Increases in M-wave latency of biceps brachii after elbow flexor eccentric contractions in women

Karina Kouzaki, Kazunori Nosaka, Eisuke Ochi, Koichi Nakazato

Research output: Contribution to journalArticlepeer-review

16 Citations (Scopus)


Purpose: Eccentric contractions (ECCs) induce muscle damage that is indicated by prolonged loss of muscle function and delayed onset muscle soreness. It is possible that ECCs affect motor nerves, and this may contribute to the prolonged decreases in force generating capability. The present study investigated the hypothesis that M-wave latency of biceps brachii would be increased after maximal elbow flexor ECCs resulting in prolonged loss of muscle strength. Methods: Fifteen women performed exercise consisting of 60 maximal ECCs of the elbow flexors using their non-dominant arm. M-wave latency was assessed by the time taken from electrical stimulation applied to the Erb’s point to the onset of M-wave of the biceps brachii before, immediately after, and 1–4 days after exercise. Maximal voluntary isometric contraction (MVC) torque, range of motion (ROM) and muscle soreness using a numerical rating scale were also assessed before and after exercise. Results: Prolonged decreases in MVC torque (1–4 days post-exercise: −54 to −15 %) and ROM (1–2 days: −32 to −22 %), and increased muscle soreness (peak: 4.2 out of 10) were evident after exercise (p < 0.05). The M-wave latency increased (p < 0.01) from 5.8 ± 1.0 ms before exercise to 6.5 ± 1.7 ms at 1 day and 7.2 ± 1.5 ms at 2 days after exercise for the exercised arm only. No significant changes in M-wave amplitude were evident after exercise. Conclusion: The increased M-wave latency did not fully explain the prolonged decreases in MVC torque after eccentric exercise, but may indicate reversible motor nerve impairment.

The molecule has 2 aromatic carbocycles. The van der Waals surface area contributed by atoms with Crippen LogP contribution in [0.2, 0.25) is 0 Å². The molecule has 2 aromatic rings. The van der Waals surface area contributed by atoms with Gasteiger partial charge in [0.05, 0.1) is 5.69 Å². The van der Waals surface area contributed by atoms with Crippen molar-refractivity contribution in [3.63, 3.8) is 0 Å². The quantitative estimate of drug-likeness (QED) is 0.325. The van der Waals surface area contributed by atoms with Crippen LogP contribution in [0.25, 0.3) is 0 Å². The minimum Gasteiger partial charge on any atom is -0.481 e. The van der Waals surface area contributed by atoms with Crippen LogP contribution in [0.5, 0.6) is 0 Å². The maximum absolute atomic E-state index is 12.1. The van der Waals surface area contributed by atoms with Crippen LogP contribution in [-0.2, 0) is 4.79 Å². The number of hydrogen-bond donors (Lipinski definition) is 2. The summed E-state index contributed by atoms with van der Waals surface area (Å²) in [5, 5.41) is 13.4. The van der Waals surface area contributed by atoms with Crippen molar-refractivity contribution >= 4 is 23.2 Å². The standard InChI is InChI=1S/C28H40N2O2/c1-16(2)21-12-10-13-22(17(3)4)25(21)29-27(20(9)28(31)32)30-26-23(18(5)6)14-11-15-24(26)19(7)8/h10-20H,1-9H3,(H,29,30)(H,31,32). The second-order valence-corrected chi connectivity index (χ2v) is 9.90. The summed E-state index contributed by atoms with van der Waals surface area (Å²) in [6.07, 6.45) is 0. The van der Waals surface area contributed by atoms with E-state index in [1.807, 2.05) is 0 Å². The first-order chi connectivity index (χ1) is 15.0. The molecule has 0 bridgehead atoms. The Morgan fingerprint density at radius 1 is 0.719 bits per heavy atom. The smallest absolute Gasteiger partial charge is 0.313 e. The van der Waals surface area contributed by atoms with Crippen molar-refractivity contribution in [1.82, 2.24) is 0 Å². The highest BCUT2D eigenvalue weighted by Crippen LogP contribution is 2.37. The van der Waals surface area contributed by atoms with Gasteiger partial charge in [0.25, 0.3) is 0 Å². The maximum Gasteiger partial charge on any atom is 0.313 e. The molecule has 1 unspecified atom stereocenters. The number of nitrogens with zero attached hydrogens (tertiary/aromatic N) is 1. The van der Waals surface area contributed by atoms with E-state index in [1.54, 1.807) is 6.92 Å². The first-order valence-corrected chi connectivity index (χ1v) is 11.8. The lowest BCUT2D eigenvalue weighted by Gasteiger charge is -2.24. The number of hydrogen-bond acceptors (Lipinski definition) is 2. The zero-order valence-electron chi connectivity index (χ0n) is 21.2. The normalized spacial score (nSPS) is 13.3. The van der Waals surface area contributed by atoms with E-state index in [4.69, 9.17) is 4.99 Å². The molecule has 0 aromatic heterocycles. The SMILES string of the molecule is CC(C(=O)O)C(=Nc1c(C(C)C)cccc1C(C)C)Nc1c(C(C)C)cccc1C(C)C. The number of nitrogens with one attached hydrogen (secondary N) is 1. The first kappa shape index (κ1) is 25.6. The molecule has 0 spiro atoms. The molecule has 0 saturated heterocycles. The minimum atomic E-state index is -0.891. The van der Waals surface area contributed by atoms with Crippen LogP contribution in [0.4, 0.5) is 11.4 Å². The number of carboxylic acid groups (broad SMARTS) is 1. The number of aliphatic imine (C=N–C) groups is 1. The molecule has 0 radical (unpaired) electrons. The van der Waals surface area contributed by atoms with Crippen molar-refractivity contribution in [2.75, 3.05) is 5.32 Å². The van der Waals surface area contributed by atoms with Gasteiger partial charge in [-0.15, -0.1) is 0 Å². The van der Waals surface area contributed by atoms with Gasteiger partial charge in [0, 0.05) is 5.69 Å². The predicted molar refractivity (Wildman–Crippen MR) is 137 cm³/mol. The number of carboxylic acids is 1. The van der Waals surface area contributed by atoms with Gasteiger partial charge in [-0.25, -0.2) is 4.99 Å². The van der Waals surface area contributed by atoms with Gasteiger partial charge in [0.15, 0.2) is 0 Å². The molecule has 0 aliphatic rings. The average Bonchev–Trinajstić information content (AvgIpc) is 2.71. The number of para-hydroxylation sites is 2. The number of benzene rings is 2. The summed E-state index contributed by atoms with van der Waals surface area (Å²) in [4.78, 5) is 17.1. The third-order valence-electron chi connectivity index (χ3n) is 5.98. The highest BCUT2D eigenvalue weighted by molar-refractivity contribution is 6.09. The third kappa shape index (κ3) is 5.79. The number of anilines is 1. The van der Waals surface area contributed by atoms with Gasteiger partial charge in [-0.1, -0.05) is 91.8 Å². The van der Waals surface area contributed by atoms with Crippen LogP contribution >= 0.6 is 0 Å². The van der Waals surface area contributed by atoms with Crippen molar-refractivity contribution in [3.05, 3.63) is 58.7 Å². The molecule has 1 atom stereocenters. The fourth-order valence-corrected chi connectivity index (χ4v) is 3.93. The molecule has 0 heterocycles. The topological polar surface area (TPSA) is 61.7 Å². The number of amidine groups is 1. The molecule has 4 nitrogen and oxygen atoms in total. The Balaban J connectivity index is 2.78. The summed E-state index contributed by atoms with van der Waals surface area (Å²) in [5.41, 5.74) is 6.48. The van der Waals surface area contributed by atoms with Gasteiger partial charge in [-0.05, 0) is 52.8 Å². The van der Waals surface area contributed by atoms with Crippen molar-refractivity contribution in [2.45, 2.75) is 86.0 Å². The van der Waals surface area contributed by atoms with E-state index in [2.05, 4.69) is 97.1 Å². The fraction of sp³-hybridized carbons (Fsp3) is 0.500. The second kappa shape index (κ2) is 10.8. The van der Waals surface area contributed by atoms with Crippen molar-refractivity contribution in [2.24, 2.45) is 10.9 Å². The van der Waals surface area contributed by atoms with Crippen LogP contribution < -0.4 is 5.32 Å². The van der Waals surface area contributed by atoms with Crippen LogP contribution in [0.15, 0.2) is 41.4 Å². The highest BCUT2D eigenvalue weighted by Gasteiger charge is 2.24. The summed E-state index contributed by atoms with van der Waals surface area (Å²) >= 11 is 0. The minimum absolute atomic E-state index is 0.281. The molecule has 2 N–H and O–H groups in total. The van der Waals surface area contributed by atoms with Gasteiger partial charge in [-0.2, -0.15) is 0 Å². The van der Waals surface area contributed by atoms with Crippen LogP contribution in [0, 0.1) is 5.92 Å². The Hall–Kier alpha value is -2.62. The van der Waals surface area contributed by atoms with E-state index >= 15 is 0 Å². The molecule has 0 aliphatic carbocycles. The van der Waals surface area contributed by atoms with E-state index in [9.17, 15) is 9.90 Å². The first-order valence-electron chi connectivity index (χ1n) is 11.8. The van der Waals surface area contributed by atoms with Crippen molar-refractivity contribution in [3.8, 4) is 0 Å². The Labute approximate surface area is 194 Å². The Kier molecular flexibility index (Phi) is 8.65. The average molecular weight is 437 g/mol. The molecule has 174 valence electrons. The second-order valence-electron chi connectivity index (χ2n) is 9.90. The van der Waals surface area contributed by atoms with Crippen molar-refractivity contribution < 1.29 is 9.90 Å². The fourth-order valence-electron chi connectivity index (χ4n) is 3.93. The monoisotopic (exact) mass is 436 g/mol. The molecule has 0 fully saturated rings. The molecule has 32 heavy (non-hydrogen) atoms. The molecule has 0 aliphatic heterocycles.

Original languageEnglish
Pages (from-to)939-946
Number of pages8
JournalEuropean Journal of Applied Physiology
Issue number5
Publication statusPublished - May 1 2016


  • Biceps brachii
  • Erb’s point
  • M-wave
  • Muscle damage
  • Nerve damage

ASJC Scopus subject areas

  • Orthopedics and Sports Medicine
  • Public Health, Environmental and Occupational Health
  • Physiology (medical)


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